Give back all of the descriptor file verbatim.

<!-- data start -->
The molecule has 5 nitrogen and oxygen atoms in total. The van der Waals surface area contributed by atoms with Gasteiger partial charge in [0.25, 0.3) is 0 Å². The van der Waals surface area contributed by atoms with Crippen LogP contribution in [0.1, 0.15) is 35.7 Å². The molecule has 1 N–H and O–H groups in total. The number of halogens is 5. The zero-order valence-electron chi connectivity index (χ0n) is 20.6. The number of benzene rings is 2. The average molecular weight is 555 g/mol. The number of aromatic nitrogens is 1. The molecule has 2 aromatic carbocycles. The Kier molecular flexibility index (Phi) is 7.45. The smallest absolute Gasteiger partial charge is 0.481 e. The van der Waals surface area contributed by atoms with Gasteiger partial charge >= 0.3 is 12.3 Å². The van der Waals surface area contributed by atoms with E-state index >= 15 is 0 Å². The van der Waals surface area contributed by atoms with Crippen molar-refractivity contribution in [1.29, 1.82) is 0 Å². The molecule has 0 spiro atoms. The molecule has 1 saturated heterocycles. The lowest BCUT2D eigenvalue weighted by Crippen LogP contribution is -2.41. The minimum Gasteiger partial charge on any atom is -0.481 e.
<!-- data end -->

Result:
The molecule has 5 nitrogen and oxygen atoms in total. The van der Waals surface area contributed by atoms with Gasteiger partial charge in [0.25, 0.3) is 0 Å². The van der Waals surface area contributed by atoms with Crippen LogP contribution in [0.1, 0.15) is 35.7 Å². The molecule has 1 N–H and O–H groups in total. The number of halogens is 5. The zero-order valence-electron chi connectivity index (χ0n) is 20.6. The number of benzene rings is 2. The average molecular weight is 555 g/mol. The number of aromatic nitrogens is 1. The molecule has 2 aromatic carbocycles. The Kier molecular flexibility index (Phi) is 7.45. The smallest absolute Gasteiger partial charge is 0.481 e. The van der Waals surface area contributed by atoms with Gasteiger partial charge >= 0.3 is 12.3 Å². The van der Waals surface area contributed by atoms with E-state index >= 15 is 0 Å². The van der Waals surface area contributed by atoms with Crippen molar-refractivity contribution in [1.29, 1.82) is 0 Å². The molecule has 0 spiro atoms. The molecule has 1 saturated heterocycles. The lowest BCUT2D eigenvalue weighted by Crippen LogP contribution is -2.41. The minimum Gasteiger partial charge on any atom is -0.481 e.